Rarely indeed do I watch TV. I don't even have one, so normally rely on other people's sets, or streaming over the internet. Catch-Up is a marvellous thing.
One program that is on at the moment, and one that interests me greatly, is George Clarke's Amazing Spaces on Channel 4 on a Tuesday evening. I love it.
It's a truly inspiration prog exploring many kinds of small spaces, from a beach hut to a static caravan, from teeny budgets of a couple of hundred pounds to massive £100k+ budgets.
Two of my favourite projects so far have been the woodland cabin and the beach hut. And, interestingly enough, these two were the cheapest. Which I guess requires far more inspiring ingenuity than simply signing a cheque.
Funnily enough, I'm not alone in my love of this wonderful programme. Look at social media and its evident that the fan base of Amazing Spaces is growing rapidly.
Which brings me around to the thoughts I'm having about it. I do wonder how many people watch the programme, see the spaces created, then look around at their own unmanageable and cluttered houses? The small spaces that George examines, be it an Airstream or a converted shipping container, show just how little we really need.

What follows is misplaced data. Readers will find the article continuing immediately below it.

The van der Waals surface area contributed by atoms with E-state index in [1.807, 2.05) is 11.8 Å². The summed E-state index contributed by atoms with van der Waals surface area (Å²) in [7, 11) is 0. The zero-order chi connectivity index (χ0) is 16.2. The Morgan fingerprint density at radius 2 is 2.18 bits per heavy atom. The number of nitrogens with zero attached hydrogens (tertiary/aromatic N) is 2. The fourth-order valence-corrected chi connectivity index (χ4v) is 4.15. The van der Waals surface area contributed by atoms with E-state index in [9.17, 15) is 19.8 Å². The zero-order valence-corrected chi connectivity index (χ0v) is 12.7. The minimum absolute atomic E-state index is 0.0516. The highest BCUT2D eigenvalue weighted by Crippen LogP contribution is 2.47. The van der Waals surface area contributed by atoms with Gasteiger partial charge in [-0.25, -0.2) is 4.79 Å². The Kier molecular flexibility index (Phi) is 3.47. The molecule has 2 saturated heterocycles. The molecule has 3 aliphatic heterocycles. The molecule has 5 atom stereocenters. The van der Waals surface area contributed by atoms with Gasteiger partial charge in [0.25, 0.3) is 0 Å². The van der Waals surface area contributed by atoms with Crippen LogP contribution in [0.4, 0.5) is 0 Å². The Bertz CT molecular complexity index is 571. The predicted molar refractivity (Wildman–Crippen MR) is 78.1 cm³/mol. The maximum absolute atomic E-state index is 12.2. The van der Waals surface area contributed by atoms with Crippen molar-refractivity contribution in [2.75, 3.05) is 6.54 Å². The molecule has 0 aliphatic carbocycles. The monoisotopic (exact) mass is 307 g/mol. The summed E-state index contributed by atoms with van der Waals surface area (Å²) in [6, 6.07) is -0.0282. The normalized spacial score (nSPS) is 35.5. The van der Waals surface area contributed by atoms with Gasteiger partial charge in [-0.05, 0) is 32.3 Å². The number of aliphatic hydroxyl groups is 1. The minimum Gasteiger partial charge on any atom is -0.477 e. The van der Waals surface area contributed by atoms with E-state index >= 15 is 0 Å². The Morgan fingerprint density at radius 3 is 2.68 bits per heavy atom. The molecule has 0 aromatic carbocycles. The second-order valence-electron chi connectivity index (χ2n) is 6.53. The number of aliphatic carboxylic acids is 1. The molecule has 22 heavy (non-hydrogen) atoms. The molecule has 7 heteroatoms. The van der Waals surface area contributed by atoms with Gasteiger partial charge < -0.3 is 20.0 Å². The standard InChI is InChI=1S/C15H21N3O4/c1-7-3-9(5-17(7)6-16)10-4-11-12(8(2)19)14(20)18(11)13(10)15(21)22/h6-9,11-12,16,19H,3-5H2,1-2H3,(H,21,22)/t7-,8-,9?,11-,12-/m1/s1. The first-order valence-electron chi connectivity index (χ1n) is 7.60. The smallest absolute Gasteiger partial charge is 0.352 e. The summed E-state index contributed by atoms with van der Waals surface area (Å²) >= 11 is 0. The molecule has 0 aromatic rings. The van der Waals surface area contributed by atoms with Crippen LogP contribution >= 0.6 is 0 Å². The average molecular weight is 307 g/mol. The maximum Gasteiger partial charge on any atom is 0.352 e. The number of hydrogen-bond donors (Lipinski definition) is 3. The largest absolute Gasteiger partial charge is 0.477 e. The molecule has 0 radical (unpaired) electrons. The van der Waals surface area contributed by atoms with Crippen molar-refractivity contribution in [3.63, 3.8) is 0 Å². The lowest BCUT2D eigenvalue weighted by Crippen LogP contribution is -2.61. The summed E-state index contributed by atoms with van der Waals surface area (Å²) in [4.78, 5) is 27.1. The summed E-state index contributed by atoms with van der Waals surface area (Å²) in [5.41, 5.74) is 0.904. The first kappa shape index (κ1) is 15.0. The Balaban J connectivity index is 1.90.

Living in a small space, it becomes terribly important to be lumbered down with as few encumbrances (aka STUFF) as possible. I once tried to live in a 6ftx12ft caravan and a small coupe car, yet in this tiny rig I carried about the massive amount of kit needed to pursue my windsurfing hobby. Despite the fact that all the stuff that I carted around could (just about) physically fit into the car and caravan, everything I ended up needing was always hiding in a box under a pile of other boxes. Tiresome, and a major source of frustration. The small space is only the start. You then have to shrink your life to fit.
My decluttering process is ongoing. I started nine months ago, and it's covered in the blog entry here.
Now winter is here, it's time for the next stage of decluttering. More on that a later date.
If, like me, you are a massive fan of George Clarke and his amazing Amazing Spaces, lend a thought to the wider implications of how simple life could be.
For many of us, finding and converting the space is the easy thing. Ditching all the stuff so that we live freely and unencumbered in that small space… that's not so easy.